Ohio High-School Students Reprimanded For Wearing Pro-Gay T-Shirts

A group of high-school students in Ohio were threatened with suspension after they refused to take off t-shirts that showed solidarity with the LGBT community.

On Tuesday, some 20 students at Celina High School in Celina, Ohio donned homemade t-shirts with the phrase “I support…” over a drawing of a rainbow. The group action was in response to a previous incident, where two girls made to remove shirts that said “Lesbian 1” and “Lesbian 2.”

Celina High sophomore Jimmy Walter organized the campaign—his sister was one of the students reprimanded in the original incident.

But school officials demanded the students remove—and presumably replace—the shirts because they were causing “a disruption.”

“The only reason they would be told that they couldn’t wear something is if it is a disruption of the educational process, or if it’s not allowed in the [student] handbook,” Celina High School Superintendent Jesse Steiner told U.S. News. “There’s a line in our handbook about drawing undue attention to yourself.” (According to Wikipedia, the 1,100-student academy is the city’s only high school.)

Junior Erick Warner says he sees classmates wearing shirts that are far more overtly partisan all the time, including ones endorsing Mitt Romney for president, ones that call President Obama a socialist, and a particularly creepy anti-choice tee: “[The] school promotes their pro-life club, called the ‘Students for Life,” Warner explained on Reddit. “They have their own shirts, which have a fetus [on them]. How is that not considered ‘political’?

Oh Erick, one day you’ll realize adults have one set of rules for themselves and another for everyone else.

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  • 2eo

    You are allowed freedom of expression as long as you don’t believe in freedom for gay people and women and follow republican lines.

    As long as you meet these it is fine.

  • David Gervais

    Someone please put there students in touch with the ACLU.

  • David Gervais

    Ooops… these students

  • jwrappaport

    Saw this on Volokh Conspiracy – I smell the sweet scent of a lawsuit.

  • Shannon1981

    ACLU. NOW. Get on this!

  • DarkZephyr

    I wish Queerty would quit assuming all gay people and all of their readers believe in abortion. I am tired of reading “anti choice” in every article as if speaking for the unborn is a worse crime than homophobia.

  • Marjorie 0120

    There is no law suit here. Most schools have rules concerning dress code, tee shirts in particular. Gang members cannot wear tee shirts that promote their gangs, in my nephews school you cannot wear a tee shirt that promotes any product or makes a political statement. Students a year or so ago were sent home because they wore tee shirts with an American flag on it on Cinco de Mayo, they agravated the Mexican students.

    When you have a thousand or more students packed into a small area like a school, you can’t wear tee shirts that may cause a problem. This does not mean the school is anti-gay, it just means they don’t want something bad to happen to this young man on school property, that’s all.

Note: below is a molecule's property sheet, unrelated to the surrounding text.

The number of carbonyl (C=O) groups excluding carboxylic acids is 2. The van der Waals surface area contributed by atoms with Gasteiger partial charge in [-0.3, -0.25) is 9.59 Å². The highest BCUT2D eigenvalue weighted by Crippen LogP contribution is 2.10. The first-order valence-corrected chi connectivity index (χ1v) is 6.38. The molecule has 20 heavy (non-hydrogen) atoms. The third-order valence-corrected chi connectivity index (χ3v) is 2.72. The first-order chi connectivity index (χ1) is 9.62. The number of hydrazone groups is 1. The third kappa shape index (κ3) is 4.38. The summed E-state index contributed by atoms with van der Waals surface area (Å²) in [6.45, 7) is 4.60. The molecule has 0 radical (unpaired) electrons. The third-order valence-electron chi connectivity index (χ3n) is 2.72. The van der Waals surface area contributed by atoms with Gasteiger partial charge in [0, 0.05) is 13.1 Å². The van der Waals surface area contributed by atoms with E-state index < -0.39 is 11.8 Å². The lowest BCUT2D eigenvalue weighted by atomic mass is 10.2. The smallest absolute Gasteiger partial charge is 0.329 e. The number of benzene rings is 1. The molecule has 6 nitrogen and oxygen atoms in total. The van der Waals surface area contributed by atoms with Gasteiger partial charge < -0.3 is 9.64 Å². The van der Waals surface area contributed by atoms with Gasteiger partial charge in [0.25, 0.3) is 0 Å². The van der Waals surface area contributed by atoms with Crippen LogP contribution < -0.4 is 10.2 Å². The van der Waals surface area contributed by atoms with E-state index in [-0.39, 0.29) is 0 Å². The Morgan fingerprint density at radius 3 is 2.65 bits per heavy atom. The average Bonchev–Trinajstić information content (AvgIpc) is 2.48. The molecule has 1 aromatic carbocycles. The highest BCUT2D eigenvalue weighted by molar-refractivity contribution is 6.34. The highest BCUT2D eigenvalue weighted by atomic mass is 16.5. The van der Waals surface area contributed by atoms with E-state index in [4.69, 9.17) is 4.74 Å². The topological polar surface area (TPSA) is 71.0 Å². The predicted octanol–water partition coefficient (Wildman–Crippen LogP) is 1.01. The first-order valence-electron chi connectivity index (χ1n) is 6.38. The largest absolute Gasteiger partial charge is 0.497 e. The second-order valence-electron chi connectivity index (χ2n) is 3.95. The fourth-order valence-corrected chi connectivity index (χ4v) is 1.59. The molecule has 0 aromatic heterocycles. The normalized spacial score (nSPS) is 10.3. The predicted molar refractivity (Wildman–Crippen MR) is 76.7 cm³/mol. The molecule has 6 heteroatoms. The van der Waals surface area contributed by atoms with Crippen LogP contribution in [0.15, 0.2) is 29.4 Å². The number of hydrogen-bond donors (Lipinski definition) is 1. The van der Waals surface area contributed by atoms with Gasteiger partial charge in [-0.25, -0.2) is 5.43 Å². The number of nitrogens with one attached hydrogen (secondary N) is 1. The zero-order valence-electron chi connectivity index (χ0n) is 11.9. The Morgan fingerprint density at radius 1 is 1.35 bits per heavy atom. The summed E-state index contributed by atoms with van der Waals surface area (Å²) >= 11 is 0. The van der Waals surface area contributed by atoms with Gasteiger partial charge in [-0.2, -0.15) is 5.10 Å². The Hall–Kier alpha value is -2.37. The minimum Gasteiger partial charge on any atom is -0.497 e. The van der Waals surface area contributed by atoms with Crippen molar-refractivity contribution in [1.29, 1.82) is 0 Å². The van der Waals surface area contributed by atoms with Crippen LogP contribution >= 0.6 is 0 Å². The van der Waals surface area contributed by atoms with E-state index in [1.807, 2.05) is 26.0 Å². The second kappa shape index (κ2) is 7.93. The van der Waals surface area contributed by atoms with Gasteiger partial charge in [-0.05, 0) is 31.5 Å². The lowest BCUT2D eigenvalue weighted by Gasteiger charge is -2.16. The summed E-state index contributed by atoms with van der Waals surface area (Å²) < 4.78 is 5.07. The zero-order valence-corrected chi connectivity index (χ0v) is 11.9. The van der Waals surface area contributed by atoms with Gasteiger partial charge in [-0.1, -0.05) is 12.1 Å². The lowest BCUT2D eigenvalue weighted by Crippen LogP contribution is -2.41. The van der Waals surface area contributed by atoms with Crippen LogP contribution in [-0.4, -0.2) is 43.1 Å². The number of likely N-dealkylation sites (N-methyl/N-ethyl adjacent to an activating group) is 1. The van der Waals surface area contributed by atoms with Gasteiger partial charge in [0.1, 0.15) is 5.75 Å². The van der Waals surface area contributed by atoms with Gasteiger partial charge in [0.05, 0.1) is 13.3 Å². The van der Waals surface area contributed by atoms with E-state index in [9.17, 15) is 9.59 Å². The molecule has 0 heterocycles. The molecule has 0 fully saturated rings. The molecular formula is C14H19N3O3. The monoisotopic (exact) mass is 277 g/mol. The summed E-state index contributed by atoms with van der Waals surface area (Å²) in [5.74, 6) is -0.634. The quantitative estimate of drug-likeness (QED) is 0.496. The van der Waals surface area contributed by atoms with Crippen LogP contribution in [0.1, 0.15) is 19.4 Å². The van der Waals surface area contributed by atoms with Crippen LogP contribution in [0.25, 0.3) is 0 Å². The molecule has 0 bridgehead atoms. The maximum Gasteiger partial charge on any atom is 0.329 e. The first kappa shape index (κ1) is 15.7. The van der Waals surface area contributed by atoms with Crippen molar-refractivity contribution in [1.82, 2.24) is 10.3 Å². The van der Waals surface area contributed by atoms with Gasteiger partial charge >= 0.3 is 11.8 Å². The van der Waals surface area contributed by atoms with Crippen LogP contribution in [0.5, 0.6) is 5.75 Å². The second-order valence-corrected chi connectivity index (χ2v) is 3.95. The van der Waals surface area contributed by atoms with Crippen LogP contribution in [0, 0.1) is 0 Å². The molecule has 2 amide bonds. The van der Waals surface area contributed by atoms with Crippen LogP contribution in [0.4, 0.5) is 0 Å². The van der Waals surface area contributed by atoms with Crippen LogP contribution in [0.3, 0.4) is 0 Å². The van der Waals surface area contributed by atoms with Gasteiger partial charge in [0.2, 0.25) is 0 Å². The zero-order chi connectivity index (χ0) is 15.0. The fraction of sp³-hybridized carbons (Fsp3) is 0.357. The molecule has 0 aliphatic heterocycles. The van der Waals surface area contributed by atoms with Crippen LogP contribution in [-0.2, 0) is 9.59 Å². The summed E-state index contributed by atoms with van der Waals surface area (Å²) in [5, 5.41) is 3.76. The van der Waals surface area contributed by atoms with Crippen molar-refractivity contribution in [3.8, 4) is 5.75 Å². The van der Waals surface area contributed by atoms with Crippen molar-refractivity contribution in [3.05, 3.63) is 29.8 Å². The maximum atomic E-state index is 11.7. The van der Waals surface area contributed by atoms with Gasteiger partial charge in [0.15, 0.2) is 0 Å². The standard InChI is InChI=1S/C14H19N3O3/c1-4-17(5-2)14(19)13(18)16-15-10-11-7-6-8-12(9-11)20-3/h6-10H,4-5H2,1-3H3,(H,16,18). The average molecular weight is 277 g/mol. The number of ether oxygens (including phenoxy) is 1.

• 2eo

    @DarkZephyr: It has never being about the “unborn” and it has always being about misogynism and control of people that are considered subnormal, in this case women.

    There is no other moral or intellectual reason. It’s quite a literal black and white issue.

  • jwrappaport

    @Marjorie 0120: Firstly, where there are lawyers, there are always lawsuits. Secondly, I think your argument is too simplistic. The First Amendment does not stop at the school gates. (Wiki Tinker v. Des Moines – it’s a great case.) There are plenty of qualifications to that – namely that schools have plenty of discretion to censor gang symbols and other clothing that would reasonably be expected to provoke responses that would be disruptive to the school’s mission of education. That is not carte blanche for censorship, however, and I don’t think the facts here fit that exception.

    We don’t have all the facts, admittedly, but on the face of this story, there appears to be no colorable argument that the shirts above would provoke violence. The shirt is a political statement, the very speech the First Amendment was designed to protect. I think it’s naive to assume that the school is acting benignly and in completely good faith – you should always be suspicious of censorship, no matter how well intentioned: it is presumptively illegitimate in and anathema to any free society. I want to hear the school’s response as to why it was justified here.

  • Marjorie 0120

    It would be interesting to hear if the school had witnessed any confrontations between the students or had any complaints about the tee shirts. That kind of information could change our initial opinions.

    I am acutely aware of free speech, censorship, but I also understand that if one of these students was unduly harassed or hurt in a physical fight their parents would be looking at suing the school for that too.

    Very sticky problem at best. Perhaps there will be a follow-up article providing more info on what the emotional climate was that day.

    Take care,

  • Bellerophon69

    “Oh Erick, one day you’ll realize adults have one set of rules for themselves and another for everyone else.” Adults and Republicans.

  • shellbabes

    I am offended by Malcolm X shirts, seeing as he was NOT a peaceful person but encouraged things by “any means necessary”.

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